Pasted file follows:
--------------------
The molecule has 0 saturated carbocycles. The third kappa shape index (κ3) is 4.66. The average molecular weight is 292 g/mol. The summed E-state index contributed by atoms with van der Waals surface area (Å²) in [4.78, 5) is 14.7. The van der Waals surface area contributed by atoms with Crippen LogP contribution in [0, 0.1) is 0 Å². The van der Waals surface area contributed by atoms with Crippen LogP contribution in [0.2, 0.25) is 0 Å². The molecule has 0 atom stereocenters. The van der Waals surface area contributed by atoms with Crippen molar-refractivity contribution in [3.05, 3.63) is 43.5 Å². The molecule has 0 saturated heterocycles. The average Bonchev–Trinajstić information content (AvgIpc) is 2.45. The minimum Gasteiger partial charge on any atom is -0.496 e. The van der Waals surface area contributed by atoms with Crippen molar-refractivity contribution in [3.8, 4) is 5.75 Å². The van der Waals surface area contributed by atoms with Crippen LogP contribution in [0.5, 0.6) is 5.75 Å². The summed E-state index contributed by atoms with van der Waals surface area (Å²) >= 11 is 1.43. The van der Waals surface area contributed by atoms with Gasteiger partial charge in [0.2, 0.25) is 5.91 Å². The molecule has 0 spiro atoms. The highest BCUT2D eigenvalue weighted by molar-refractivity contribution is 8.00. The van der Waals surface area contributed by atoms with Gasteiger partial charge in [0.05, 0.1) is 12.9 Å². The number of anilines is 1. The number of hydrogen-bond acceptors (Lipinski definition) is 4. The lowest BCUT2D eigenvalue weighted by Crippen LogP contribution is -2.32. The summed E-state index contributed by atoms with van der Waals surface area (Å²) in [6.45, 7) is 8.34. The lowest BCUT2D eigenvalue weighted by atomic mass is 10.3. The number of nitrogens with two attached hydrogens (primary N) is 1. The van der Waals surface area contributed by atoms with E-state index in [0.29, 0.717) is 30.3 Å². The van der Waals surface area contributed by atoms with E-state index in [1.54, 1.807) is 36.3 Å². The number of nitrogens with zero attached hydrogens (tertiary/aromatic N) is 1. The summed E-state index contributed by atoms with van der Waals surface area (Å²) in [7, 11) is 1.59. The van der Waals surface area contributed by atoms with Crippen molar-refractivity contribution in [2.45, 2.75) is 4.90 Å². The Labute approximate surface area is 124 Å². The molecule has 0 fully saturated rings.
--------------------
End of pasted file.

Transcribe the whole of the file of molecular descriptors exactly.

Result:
The molecule has 0 saturated carbocycles. The third kappa shape index (κ3) is 4.66. The average molecular weight is 292 g/mol. The summed E-state index contributed by atoms with van der Waals surface area (Å²) in [4.78, 5) is 14.7. The van der Waals surface area contributed by atoms with Crippen LogP contribution in [0, 0.1) is 0 Å². The van der Waals surface area contributed by atoms with Crippen LogP contribution in [0.2, 0.25) is 0 Å². The molecule has 0 atom stereocenters. The van der Waals surface area contributed by atoms with Crippen molar-refractivity contribution in [3.05, 3.63) is 43.5 Å². The molecule has 0 saturated heterocycles. The average Bonchev–Trinajstić information content (AvgIpc) is 2.45. The minimum Gasteiger partial charge on any atom is -0.496 e. The van der Waals surface area contributed by atoms with Crippen molar-refractivity contribution in [3.8, 4) is 5.75 Å². The van der Waals surface area contributed by atoms with Crippen LogP contribution in [0.5, 0.6) is 5.75 Å². The summed E-state index contributed by atoms with van der Waals surface area (Å²) >= 11 is 1.43. The van der Waals surface area contributed by atoms with Gasteiger partial charge in [0.2, 0.25) is 5.91 Å². The molecule has 0 spiro atoms. The highest BCUT2D eigenvalue weighted by molar-refractivity contribution is 8.00. The van der Waals surface area contributed by atoms with Gasteiger partial charge in [0.05, 0.1) is 12.9 Å². The number of anilines is 1. The number of hydrogen-bond acceptors (Lipinski definition) is 4. The lowest BCUT2D eigenvalue weighted by Crippen LogP contribution is -2.32. The summed E-state index contributed by atoms with van der Waals surface area (Å²) in [6.45, 7) is 8.34. The lowest BCUT2D eigenvalue weighted by atomic mass is 10.3. The number of nitrogens with two attached hydrogens (primary N) is 1. The van der Waals surface area contributed by atoms with E-state index in [0.29, 0.717) is 30.3 Å². The van der Waals surface area contributed by atoms with E-state index in [1.54, 1.807) is 36.3 Å². The number of nitrogens with zero attached hydrogens (tertiary/aromatic N) is 1. The summed E-state index contributed by atoms with van der Waals surface area (Å²) in [7, 11) is 1.59. The van der Waals surface area contributed by atoms with Crippen molar-refractivity contribution in [2.45, 2.75) is 4.90 Å². The Labute approximate surface area is 124 Å². The molecule has 0 fully saturated rings.